Maisie Solomon was born in 2021 at UTMB Health Clear Lake Campus. Her mom Audrey was born at John Sealy Hospital 30 years ago on the UTMB Health Galveston Campus.

“My daughter and I were both born with bilateral clubfoot,” Audrey said. “I am very familiar with the genetics team and the orthopedics team at UTMB, and we love everybody—all the teams. They're awesome.”

As a child, Audrey spent time in the hospital because of a club foot and other bone-related issues. She saw Dr. David Yngve, a UTMB Health pediatric orthopedic specialist, throughout her childhood.

“My daughter sees him now,” she said. “He doesn't accept new patients that I'm aware of for a case like hers, but he did because she was like a legacy patient. I really couldn't have been more grateful. We love it.”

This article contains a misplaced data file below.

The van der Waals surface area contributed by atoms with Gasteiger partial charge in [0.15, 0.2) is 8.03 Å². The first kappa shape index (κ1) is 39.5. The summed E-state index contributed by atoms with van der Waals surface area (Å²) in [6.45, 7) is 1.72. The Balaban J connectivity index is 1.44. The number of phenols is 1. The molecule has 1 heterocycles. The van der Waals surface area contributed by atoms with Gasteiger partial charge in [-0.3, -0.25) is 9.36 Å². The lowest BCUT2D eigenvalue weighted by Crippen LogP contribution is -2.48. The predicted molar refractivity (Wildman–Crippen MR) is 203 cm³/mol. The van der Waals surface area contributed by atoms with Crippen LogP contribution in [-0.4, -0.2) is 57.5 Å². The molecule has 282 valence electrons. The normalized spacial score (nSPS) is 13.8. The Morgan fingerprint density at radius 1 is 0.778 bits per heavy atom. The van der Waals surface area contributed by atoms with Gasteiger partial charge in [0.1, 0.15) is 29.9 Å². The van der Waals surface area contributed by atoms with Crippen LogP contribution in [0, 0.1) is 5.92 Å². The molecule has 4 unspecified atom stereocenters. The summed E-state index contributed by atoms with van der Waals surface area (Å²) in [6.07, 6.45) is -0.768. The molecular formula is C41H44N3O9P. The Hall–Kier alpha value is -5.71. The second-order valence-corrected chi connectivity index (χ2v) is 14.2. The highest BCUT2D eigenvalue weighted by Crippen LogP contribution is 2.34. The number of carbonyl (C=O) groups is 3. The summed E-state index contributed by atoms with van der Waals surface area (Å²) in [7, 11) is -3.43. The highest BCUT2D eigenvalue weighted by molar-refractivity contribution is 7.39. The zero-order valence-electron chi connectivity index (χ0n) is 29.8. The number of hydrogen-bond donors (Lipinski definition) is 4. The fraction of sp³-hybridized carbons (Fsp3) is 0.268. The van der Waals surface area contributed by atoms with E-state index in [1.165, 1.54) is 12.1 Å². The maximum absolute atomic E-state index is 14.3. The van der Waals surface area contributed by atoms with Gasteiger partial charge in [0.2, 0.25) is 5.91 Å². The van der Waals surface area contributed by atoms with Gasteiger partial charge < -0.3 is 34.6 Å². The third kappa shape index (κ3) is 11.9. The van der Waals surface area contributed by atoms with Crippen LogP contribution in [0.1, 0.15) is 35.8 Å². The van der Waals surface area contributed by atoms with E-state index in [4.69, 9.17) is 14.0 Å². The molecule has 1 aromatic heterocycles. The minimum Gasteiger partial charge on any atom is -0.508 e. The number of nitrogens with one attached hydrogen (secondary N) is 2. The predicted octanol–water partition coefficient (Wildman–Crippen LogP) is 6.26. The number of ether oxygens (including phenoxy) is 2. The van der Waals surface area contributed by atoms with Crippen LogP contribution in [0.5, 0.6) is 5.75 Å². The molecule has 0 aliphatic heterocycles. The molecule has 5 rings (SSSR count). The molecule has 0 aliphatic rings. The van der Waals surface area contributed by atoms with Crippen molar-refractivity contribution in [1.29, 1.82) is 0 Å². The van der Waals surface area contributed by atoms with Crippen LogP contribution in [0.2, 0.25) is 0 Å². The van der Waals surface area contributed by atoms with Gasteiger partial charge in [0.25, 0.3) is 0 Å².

Dr. Yngve is now chief of Pediatric Orthopedics and Scoliosis Surgery at John Sealy Hospital.

“Mom was my patient as a baby and now her baby is my patient,” Dr. Yngve said. “That is pretty special for a doctor.”

At 16 months old, Maisie started to stand a little bit with support and then took her first unassisted steps.

“She's a little bit more behind with the mobility stuff because of her feet,” Audrey said. “But she's getting there and getting stronger, and she's starting to cruise holding on to coffee table and couches.”

Cory Solomon, Audrey’s husband and Maisie’s dad, kept a close eye on his daughter’s movements around their living room.

“Growing up, I never had a family of doctors that I could always rely on, but as soon as I married Audrey and we started this journey with UTMB, I did,” Cory said. “I never knew that you could have a sense of community with your medical professionals.”

Both Maisie and Audrey have slightly crooked fingers and fingernails as well as bilateral club foot. “She is a carbon copy of me,” Audrey said.

Audrey knows Maisie will face challenges throughout her life. Maisie has already had to wear casts on her feet and a brace for part of the day. Her kneecaps might not develop.